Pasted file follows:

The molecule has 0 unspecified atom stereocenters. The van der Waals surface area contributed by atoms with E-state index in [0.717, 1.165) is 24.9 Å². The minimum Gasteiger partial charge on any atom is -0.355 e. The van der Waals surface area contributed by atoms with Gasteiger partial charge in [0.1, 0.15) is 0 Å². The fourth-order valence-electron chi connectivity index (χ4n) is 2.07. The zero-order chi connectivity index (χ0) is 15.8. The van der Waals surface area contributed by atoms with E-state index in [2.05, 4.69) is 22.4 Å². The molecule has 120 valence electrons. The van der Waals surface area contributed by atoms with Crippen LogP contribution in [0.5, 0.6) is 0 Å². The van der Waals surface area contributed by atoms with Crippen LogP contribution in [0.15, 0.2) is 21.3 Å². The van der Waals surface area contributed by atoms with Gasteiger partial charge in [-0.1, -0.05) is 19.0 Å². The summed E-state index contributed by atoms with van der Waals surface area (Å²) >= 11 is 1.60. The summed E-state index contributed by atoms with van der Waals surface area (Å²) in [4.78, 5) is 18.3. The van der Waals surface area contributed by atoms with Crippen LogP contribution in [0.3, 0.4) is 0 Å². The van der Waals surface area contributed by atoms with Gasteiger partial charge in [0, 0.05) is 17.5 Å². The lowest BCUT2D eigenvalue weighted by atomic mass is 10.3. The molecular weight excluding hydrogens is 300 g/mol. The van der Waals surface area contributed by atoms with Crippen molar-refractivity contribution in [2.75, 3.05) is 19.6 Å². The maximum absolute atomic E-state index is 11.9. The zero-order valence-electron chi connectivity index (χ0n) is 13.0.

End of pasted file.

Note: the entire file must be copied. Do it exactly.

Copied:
The molecule has 0 unspecified atom stereocenters. The van der Waals surface area contributed by atoms with E-state index in [0.717, 1.165) is 24.9 Å². The minimum Gasteiger partial charge on any atom is -0.355 e. The van der Waals surface area contributed by atoms with Gasteiger partial charge in [0.1, 0.15) is 0 Å². The fourth-order valence-electron chi connectivity index (χ4n) is 2.07. The zero-order chi connectivity index (χ0) is 15.8. The van der Waals surface area contributed by atoms with E-state index in [2.05, 4.69) is 22.4 Å². The molecule has 120 valence electrons. The van der Waals surface area contributed by atoms with Crippen LogP contribution in [0.5, 0.6) is 0 Å². The van der Waals surface area contributed by atoms with Crippen LogP contribution in [0.15, 0.2) is 21.3 Å². The van der Waals surface area contributed by atoms with Gasteiger partial charge in [-0.1, -0.05) is 19.0 Å². The summed E-state index contributed by atoms with van der Waals surface area (Å²) >= 11 is 1.60. The summed E-state index contributed by atoms with van der Waals surface area (Å²) in [4.78, 5) is 18.3. The van der Waals surface area contributed by atoms with Crippen LogP contribution in [0.3, 0.4) is 0 Å². The van der Waals surface area contributed by atoms with Gasteiger partial charge in [0, 0.05) is 17.5 Å². The lowest BCUT2D eigenvalue weighted by atomic mass is 10.3. The molecular weight excluding hydrogens is 300 g/mol. The van der Waals surface area contributed by atoms with Crippen molar-refractivity contribution in [2.75, 3.05) is 19.6 Å². The maximum absolute atomic E-state index is 11.9. The zero-order valence-electron chi connectivity index (χ0n) is 13.0.